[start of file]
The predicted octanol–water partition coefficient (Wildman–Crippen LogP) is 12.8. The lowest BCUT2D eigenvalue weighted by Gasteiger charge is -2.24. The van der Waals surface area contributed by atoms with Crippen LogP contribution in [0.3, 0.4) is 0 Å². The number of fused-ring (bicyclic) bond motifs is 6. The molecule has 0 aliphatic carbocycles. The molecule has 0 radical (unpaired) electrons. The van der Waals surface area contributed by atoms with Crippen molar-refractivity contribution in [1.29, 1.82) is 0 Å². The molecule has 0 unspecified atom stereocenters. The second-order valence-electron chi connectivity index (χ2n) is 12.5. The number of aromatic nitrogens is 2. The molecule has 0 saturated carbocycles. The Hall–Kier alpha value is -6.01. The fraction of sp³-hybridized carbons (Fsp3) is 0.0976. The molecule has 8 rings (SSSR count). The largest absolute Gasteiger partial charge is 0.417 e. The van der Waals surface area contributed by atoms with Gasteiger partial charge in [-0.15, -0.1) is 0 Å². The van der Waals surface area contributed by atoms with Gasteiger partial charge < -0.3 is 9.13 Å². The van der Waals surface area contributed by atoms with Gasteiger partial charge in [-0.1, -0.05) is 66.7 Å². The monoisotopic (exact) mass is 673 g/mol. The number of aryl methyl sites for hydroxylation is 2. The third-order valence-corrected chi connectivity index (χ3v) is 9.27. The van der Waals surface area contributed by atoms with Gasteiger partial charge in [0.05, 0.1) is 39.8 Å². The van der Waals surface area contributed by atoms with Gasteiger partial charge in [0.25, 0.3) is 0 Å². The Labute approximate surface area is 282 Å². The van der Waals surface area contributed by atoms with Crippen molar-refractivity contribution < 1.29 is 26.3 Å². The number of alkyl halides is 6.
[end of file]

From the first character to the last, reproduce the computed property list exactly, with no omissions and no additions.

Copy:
The predicted octanol–water partition coefficient (Wildman–Crippen LogP) is 12.8. The lowest BCUT2D eigenvalue weighted by Gasteiger charge is -2.24. The van der Waals surface area contributed by atoms with Crippen LogP contribution in [0.3, 0.4) is 0 Å². The number of fused-ring (bicyclic) bond motifs is 6. The molecule has 0 aliphatic carbocycles. The molecule has 0 radical (unpaired) electrons. The van der Waals surface area contributed by atoms with Crippen molar-refractivity contribution in [1.29, 1.82) is 0 Å². The molecule has 0 unspecified atom stereocenters. The second-order valence-electron chi connectivity index (χ2n) is 12.5. The number of aromatic nitrogens is 2. The molecule has 0 saturated carbocycles. The Hall–Kier alpha value is -6.01. The fraction of sp³-hybridized carbons (Fsp3) is 0.0976. The molecule has 8 rings (SSSR count). The largest absolute Gasteiger partial charge is 0.417 e. The van der Waals surface area contributed by atoms with Gasteiger partial charge in [-0.15, -0.1) is 0 Å². The van der Waals surface area contributed by atoms with Gasteiger partial charge < -0.3 is 9.13 Å². The van der Waals surface area contributed by atoms with Gasteiger partial charge in [-0.1, -0.05) is 66.7 Å². The monoisotopic (exact) mass is 673 g/mol. The number of aryl methyl sites for hydroxylation is 2. The third-order valence-corrected chi connectivity index (χ3v) is 9.27. The van der Waals surface area contributed by atoms with Gasteiger partial charge in [0.05, 0.1) is 39.8 Å². The van der Waals surface area contributed by atoms with Gasteiger partial charge in [0.25, 0.3) is 0 Å². The Labute approximate surface area is 282 Å². The van der Waals surface area contributed by atoms with Crippen molar-refractivity contribution < 1.29 is 26.3 Å². The number of alkyl halides is 6.